The Purge: Anarchy

The characters have finally figured out what I said about the first movie -- the only reason the "New Founding Fathers" came up with this Purge idea was to get rid of what they considered the riff-raff. All right, to be fair, all the characters in the first movie were rich enough not to care so much about that, and apparently they were also self-centered enough not to think much about that sort of thing, except for the annoying little boy.

Anyway, the first movie was exactly a year ago, which means it's now 2023 and time for the sixth annual Purge. This time things start going wrong almost immediately, even though no one is particularly stupid about their preparations, except the couple whose car breaks down in the middle of the bridge do seem to be cutting their errand-running a little close. The Purge starts at 7 pm, which means that I'd be barricaded into the safest place I could find by 5:30, latest, not hanging around supermarket parking lots. They're Liz and Shane, played by Kiele Sanchez and Zach Gilford (The Last Stand), respectively, who are helpfully also married in real life.

Meanwhile, Eva (Carmen Ejogo, Alex Cross) and daughter Cali (Zoë Soul, Prisoners) are locking down the apartment where they live with Papa Rico (John Beasley). I'm guessing that Cali was named in honor of a bunch of people listed in the thank-you's at the end, all of whom share the last name of Cali. But Cali says that the angry blogster she's been following online, Carmelo (Michael K. Williams, Robocop) has it right when he says that the Purge was designed by the New Founding Fathers to get rid of the riff-raff. If only I had thought of that.

And meanwhile again, a Man with No Name (Frank Grillo) is suiting up in body armor, checking his many guns, and getting into his armor-covered car to go hunting. Somebody calls him Sergeant at the end, but whether that means police or military I couldn't tell you. He kind of reminds me of the guy from Person of Interest, though.

Predictably, all of them run into each other when things start going particularly wrong, and though the Sergeant is vaguely annoyed at suddenly finding himself with four largely helpless people trailing after him, counting on him to save them, he isn't quite enraged enough to leave them all behind. Cali does try her best to get him really ticked off, though. I couldn't figure her out. Sometimes she seemed like the smartest and most practical of the civilians, at least, and at other times she was just too stupid to know when to shut up already. I admit I'll ramble on sometimes myself, but I'm pretty sure I'd have the sense to be quiet when sneaking through the streets trying to avoid a bunch of heavily-armed maniacs.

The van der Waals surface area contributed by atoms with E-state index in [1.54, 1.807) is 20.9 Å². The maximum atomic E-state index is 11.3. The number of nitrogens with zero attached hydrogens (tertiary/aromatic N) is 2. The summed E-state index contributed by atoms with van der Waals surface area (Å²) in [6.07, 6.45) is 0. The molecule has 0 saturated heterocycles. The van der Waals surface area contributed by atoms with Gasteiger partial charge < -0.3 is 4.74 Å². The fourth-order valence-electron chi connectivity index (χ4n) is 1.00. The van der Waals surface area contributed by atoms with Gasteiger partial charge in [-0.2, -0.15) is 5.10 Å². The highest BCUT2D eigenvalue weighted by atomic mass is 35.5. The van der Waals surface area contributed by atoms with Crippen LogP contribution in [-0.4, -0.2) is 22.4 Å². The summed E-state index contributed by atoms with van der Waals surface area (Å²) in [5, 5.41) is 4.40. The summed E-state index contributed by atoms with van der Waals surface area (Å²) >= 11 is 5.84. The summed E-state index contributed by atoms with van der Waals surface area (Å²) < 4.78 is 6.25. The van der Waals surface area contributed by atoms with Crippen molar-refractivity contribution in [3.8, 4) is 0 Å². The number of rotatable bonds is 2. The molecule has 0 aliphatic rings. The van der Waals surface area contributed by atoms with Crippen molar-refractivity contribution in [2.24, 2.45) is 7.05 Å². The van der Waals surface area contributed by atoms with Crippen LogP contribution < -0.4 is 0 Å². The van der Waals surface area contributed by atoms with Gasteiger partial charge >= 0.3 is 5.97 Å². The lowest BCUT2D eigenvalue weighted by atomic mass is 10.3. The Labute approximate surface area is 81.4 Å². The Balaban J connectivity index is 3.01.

And bizarrely, I liked this one better than the first. I know, right? It still isn't exactly grand cinema, but it was entertaining, made more sense, and actually gets three and a quarter out of five. It plugs up a couple of the plot holes from the first movie and relies a lot less on the idea that 95% of the population is just waiting for the chance to rush out and maim and kill just because they feel like it. I mean, I don't think that and I don't even like people, at least not in large groups. And I'd also like to think the movie is wrong in assuming that anyone with a net worth of more than a few million is also morally bankrupt, but I don't actually know enough millionaires to do more than guess on that point.

The cast watches as the sergeant tells Cali to shut up for the 367th time.


Post new comment

  • Allowed HTML tags: <abbr> <acronym> <address> <bdo> <blockquote> <del> <hr> <img> <ins> <pre> <q> <sub> <sup> <dl> <dt> <dd> <ul> <ol> <li> <h1> <h2> <h3> <h4> <h5> <h6> <table> <caption> <col> <colgroup> <tbody> <td> <tfoot> <th> <thead> <tr> <b> <big> <cite> <code> <dfn> <em> <i> <kbd> <samp> <small> <strong> <tt> <var> <u> <br>
  • Lines and paragraphs break automatically.

More information about formatting options